I hate socializing.
Stepping into the party with a sheepish grin, I wished for a vanishing cloak. Oh, to have been able to evaporate into thin air. Mama said that, as a growing young lady, I must become more social. But it’s scary to see every eye in the room fixate on you, gauging you, whispering judgments behind their hands.
All the girls there were beautiful, some with their long hair loose, some with soft curls. A few had upswept buns, their stylish bangs framing their eyes. I eyed them, smiling when one of the ladies approached and said,
“Hi. Who are you, pretty girl?”
Pretty. I felt a lump in my throat. I thought I was good looking, but not pretty enough to be noticed immediately. I loved this and pointed to my mother with a smile.
“Oh, Sara, you have such a pretty daughter.” She commented. Touching my cheeks, she added,
“You would have looked nicer if you would have let your hair loose.”
To be more comfortable that night, I had tied my hair in a simple braid. Until the end of the party, I imagined myself with my veil of hair loose and hanging down to my waist.
At the next social event, I entered with my long hair falling free. Many eyes admired me and I love the feeling. I got many compliments, yet one of them said that some soft low curls would have made my look more gorgeous.
After this, two thoughts disturbed my mind. Was my hair truly fixed properly and how would soft curls look on me? I took to changing things.
When the next party night came, I entered with soft curls feeling extremely conscious. I had fought with my siblings when their hands had accidentally touched my hair, as I’d wanted to be perfect. Again, many admired me that night, yet one said,
“You are so beautiful yet a little style would make you more gorgeous.”
“Style? What style?” I asked her.
“A haircut in layers with bangs would make you look so adorable.”
My worries increased threefold. I remained preoccupied about my hair being loose, with curls and now styling it with bangs and layers.
The next day, my mother was horrified with my desire to change. She said fashionable cuts ruined the natural beauty and health of the hair. But the thought of looking more gorgeous drove me to ignore her advice and I got my layers and bangs.
When my friend’s bridal shower came, after much time fussing and preparing myself, I entered with my new style. I anticipated a lot of impressed looks and was noticed almost immediately. A friend commented,
“Oh, you look astounding with your new cut, but…” I cut her off.
“Your dress is a bit old fashioned and doesn’t really match your new hairstyle.” I went home that night with even more worries.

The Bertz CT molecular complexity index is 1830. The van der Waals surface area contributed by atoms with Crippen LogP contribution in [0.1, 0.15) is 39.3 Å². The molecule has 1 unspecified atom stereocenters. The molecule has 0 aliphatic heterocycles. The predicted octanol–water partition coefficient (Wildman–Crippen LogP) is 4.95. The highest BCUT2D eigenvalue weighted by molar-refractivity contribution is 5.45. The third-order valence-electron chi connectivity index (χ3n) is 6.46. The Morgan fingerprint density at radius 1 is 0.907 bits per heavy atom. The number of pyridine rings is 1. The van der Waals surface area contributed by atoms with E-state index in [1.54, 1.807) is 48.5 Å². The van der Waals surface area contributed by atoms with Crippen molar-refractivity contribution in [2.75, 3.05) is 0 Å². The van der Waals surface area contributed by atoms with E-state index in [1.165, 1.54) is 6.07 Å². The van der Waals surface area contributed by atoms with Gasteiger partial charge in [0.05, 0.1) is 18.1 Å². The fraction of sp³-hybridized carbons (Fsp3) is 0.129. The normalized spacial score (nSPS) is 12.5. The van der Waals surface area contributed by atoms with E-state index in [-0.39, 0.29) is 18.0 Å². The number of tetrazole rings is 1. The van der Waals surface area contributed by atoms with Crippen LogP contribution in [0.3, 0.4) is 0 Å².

Needing an immediate fix of my wardrobe, I spent a ton on laces and frills, spending many late nights researching the latest styles online. I spent a lot of energy making a seamstress understand the details of the gracious style I needed.
When all was ready for the next party, I entered stressed and concerned to the point of distraction. I wanted to look the best and be the lady of the evening. I came in worrying that my frilled and netted gown stay perfect that I couldn’t even enjoy the stares of the party goers. I concentrated moving gracefully to please everyone that I couldn’t participate in any conversation.
In my mind, I took in the glamor and attention feeling confident that no-one could have any suggestion as to how my style and hair could be any more perfect. Then, while faking in front of a lady, a soft touch landed on my shoulder.
Turning, I saw my beloved school friend, Zunaira. She stood simple, yet her beauty seemed glorious and shining to me. My gaze settled on her innocent face.
“I couldn’t recognize you at first! You have changed so much in the last year.” She said to me.
“You looked beautiful, but…”
I sighed. I let dear Zunaira continue.
“But you looked prettier before, at least to me. I loved your simple style. It made you so different from my other friends. You don’t seem as comfortable this way.”
We were interrupted then and she left, yet I caught my reflection in the wall mirror as she walked away. Tears burned behind my smiling eyes, as Zunaira had cut to my core with her simple words. I didn’t like what I’d been doing. I constantly worried about my looks to the point of always feeling shaky, never truly confident. I disliked being so desperate to please others.From that night on, I left behind the changes I’d made. I became a social solitaire. You’ve seen them; they are part of all the social activities, yet their solitaire personality stands out. They are totally comfortable being themselves. Being happy with myself became my priority. And the weight of pleasing others left my shoulders, where my simple braid now happily rests.
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